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During quarantine, I have gotten very into watching cooking shows and elaborate beauty routines on YouTube. In both cases, I love to watch others do these things but would never try it myself, and it soothes my soul.
One thing I’ve noticed is that beauty vloggers have been making comments about how they’re shades lighter than they normally are. This is either because they aren’t able to be outside in the sun as much and/or they’re unable to get fake tans anymore.
In StassieBaby’s — aka Anastasia Karanikolaou aka Kylie Jenner’s professional BFF — latest “get ready with me” video, she makes a disclaimer before putting on her foundation that her makeup might not match her skin tone anymore.
“I’m a spray tan lady — I get spray tans weekly — and since we’ve been in quarantine, I obviously haven’t been able to get my spray tans. So this is the lightest shade I own. And I don’t even know if it’ll match, but we’re just going to roll with it,” she says.
She also admitted while putting on lip liner that she dissolved all of her lip filler right before quarantine.
“So I could see all that I’m working with and start fresh,” she says. Stassie then adds that she’s “happy” with her smaller lips and that she’s considering stopping her injections altogether.
During a livestream with Kylie, they both mentioned they are more “natural” these days — “natural hair,” “natural nails,” and joked about how they “don’t know how to even type” on their phones anymore.
“This is such a good time to take your hair out, your nails out, no lashes,” Kylie said. In several other “get ready with me” videos on YouTube over the past week, gurus and other personalities have also made comments about slight tweaks to their makeup routines and products because their “tans … are coming off.” Big beauty vlogger Jaclyn Hill joked that it’s been “rough” not having her fairer face tone match the color of the rest of her body.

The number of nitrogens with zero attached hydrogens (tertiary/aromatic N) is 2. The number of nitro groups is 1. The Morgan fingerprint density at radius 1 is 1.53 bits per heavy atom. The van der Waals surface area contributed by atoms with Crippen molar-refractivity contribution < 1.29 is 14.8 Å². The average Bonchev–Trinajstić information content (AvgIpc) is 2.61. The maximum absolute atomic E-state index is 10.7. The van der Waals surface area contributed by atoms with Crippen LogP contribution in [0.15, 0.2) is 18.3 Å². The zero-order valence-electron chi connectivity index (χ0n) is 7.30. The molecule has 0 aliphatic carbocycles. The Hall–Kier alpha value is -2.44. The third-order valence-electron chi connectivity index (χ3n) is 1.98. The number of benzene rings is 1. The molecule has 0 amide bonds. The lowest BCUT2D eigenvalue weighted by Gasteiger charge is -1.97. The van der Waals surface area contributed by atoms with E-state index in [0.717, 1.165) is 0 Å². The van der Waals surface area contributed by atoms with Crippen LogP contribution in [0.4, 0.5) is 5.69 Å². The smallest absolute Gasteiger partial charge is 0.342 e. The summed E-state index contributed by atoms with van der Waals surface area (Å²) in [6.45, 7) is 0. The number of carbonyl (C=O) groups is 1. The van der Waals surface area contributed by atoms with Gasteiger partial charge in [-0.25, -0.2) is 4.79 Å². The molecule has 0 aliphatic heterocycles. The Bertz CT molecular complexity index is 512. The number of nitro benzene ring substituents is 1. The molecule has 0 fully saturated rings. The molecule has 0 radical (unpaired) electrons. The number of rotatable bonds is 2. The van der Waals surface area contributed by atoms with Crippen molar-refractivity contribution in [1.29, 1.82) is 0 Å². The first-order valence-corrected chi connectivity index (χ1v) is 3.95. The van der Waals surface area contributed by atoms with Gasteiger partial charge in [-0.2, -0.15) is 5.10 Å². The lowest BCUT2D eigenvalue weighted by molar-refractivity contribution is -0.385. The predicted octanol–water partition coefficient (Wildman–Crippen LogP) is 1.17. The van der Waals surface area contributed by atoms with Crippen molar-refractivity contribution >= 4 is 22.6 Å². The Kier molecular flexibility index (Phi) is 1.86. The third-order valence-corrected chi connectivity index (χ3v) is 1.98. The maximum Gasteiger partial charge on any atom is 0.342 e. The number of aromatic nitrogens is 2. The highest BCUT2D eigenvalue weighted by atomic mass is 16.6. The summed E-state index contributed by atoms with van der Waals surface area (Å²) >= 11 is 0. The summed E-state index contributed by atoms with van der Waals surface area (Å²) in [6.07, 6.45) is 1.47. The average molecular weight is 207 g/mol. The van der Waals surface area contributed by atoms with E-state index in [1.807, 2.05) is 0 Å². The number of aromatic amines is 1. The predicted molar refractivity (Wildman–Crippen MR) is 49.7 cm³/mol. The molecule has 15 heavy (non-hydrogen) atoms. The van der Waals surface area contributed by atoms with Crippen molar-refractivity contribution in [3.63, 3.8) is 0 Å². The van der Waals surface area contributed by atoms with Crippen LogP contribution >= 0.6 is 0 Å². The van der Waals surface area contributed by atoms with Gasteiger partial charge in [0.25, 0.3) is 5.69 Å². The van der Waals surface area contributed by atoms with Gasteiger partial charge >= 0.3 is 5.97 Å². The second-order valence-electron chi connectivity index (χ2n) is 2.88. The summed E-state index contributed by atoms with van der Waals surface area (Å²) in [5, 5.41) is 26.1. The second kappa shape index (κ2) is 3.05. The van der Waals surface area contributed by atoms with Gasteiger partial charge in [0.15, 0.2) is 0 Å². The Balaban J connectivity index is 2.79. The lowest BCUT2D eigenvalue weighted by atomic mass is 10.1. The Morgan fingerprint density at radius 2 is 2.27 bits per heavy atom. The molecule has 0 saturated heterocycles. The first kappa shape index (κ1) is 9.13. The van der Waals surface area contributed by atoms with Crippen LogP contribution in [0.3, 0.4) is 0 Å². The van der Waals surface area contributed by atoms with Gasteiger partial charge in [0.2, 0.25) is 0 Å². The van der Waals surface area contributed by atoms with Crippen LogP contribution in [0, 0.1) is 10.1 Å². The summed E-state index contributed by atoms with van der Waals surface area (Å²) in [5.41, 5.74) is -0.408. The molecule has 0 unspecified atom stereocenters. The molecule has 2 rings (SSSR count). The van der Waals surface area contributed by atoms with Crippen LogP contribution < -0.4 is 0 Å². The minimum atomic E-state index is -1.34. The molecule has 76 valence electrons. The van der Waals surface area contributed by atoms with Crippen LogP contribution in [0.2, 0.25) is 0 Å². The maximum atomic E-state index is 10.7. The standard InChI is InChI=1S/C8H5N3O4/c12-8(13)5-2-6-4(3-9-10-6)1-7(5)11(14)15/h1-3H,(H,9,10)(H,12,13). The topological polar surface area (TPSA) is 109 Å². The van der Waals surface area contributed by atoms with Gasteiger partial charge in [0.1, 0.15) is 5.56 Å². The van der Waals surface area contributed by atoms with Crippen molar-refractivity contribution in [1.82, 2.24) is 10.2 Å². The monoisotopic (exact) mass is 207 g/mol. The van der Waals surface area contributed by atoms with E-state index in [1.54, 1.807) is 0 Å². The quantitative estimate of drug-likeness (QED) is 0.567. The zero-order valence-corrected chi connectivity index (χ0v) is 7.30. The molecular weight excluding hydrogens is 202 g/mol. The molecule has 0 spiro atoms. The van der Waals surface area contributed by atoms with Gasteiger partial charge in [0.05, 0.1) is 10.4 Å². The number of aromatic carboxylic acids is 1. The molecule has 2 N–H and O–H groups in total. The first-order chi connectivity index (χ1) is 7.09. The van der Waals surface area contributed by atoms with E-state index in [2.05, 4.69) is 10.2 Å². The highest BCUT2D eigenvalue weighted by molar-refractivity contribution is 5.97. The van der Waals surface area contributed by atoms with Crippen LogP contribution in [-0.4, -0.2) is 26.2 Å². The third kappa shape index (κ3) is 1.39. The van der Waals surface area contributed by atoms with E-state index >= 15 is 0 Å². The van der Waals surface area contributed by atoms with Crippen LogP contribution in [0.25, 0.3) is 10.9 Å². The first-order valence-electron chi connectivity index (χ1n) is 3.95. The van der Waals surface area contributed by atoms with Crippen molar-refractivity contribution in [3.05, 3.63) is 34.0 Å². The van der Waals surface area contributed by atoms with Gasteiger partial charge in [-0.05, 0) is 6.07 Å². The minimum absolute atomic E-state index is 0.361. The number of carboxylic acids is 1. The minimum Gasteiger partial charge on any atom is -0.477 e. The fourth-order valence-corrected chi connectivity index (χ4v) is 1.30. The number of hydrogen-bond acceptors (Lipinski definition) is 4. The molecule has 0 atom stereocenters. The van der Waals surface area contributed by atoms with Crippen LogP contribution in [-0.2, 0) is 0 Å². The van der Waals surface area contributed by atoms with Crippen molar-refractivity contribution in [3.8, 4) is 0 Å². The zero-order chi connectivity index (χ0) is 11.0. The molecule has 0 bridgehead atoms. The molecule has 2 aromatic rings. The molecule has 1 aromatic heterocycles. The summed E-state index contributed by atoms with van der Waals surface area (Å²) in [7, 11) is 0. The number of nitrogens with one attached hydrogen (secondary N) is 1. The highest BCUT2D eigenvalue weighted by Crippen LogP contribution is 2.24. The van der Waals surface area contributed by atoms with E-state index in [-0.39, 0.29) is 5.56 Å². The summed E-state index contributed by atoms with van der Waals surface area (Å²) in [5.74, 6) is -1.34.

This is all to say that even though these small, relatively insignificant effects of a pandemic are, well, so minuscule and maybe trivial, everyone’s norms are being affected. For influencers who depend on their faces and looks for their lifestyles and income, those changes can be as small as having to buy lighter shades of makeup, or as existential as coming to terms with the more ~natural~ version of themselves.
And, look, everyone’s beauty standards and what they need to do to feel beautiful are rightfully their own. But it appears at least that some influencers are embracing it. People online are also celebrating Kylie’s toned-down appearances lately.
If anyone wants to add or take away from their natural bodies — you do you. But I think any moment we can confront ourselves just as we come, just as lowercase-g god intended, it’s a nice moment of reckoning.
Nature is healing; we are the virus.
Will quarantine culture normalize being a full-time YouTuber?
During my interview with a young YouTuber for a story about how she and others are still making Coachella-related content even though the festival was canceled, she mentioned something pretty interesting.
Bianca Bello is a 24-year-old in NYC who now does YouTube full time but was once a driver for DoorDash. She said the one positive outcome of the vast majority of the country being in lockdown is a new “respect” she feels she is getting for her unique line of work that requires working independently, and on the fly.
“Quarantining has, in a way, made my job ‘easier,’” she told me. “As someone who creates content from home regularly and constantly finds new ways to be productive, get creative, and earn money online, this quarantine has let me hone in on my craft without the judgment of others.”
Now that most people are forced to work from home — with the exception of essential workers, of course — Bianca said she “feels as if people have a newfound respect for people who work from home all of the time.”
She used to experience insecurities and judgments for aspiring to be an online talent working from home. Now she feels she has unique skills to help her cope with a quickly changing world.
Influencing and YouTubing may never be accepted without judgment, and I'm not saying that it's right or wrong to pass judgment. But perhaps these new and strange kinds of freelance and WFH jobs may become more normal.
I now will sign off this newsletter with some mantras that are super cringey but can’t ring more true: Embrace yourself holistically, love the skin you’re in, come as you are, etc., etc. We’ll pick up the snark next time, lol. JK,